During a case history, the hearing care professional often asks if the client notices a difference between ears. (It is critical to know if there is a difference in hearing sensitivity between ears before starting a hearing test.)
If not, the next question usually is, “Which ear do you use on the phone?” The reasoning behind that question is: you probably use your better ear on the phone.
There is some new research that might change the use of this case history question, if the difference between ears is not large.
Researchers at the Henry Ford Hospital have found a strong correlation between brain dominance and the ear used to listen to a cell phone. Over 70% of study participants hold their cell phone up to the ear on the same side as the dominant hand. So, if you are right handed, you probably hold the phone up to the right ear.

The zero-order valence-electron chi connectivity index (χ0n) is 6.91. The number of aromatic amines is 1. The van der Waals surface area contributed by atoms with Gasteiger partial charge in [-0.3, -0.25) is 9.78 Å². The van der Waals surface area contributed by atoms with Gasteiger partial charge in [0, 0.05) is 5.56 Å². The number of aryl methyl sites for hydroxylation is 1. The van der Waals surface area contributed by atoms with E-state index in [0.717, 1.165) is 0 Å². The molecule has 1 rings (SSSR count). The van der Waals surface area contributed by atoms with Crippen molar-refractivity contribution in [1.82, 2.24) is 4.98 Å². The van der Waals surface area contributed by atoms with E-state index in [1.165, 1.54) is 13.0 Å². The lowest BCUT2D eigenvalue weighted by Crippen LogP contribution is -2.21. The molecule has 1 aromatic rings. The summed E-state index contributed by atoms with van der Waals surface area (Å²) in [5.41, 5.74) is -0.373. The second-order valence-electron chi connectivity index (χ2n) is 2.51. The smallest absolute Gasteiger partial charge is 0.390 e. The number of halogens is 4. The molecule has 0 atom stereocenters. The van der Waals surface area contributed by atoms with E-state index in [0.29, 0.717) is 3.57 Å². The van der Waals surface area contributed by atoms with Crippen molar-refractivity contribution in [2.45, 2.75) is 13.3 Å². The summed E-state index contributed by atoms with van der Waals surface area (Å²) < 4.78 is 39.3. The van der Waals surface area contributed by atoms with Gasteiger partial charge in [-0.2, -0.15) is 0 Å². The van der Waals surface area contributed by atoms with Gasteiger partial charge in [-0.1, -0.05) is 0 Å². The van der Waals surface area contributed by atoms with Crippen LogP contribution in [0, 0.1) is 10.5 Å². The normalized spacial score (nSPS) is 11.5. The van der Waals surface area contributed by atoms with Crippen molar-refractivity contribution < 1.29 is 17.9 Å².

Why do we do that? It defies logic, in the age of multi-tasking. If we have to jot down a phone number, we have to lift up the shoulder and bend the neck while writing.
It turns out that it actually does make sense. The left side of the brain controls the right side of the body, and vice versa. So people with a dominant left brain prefer to use the phone in the right ear and also write with the right hand.
What happens if you are right handed but hear much better in the left ear? You’ll likely use the phone in the left ear. Does this mean you are using more of your brain? Are you “cross-training” your brain?
Related information: Better Hearing Institute’s list of hearing aid compatible cell phones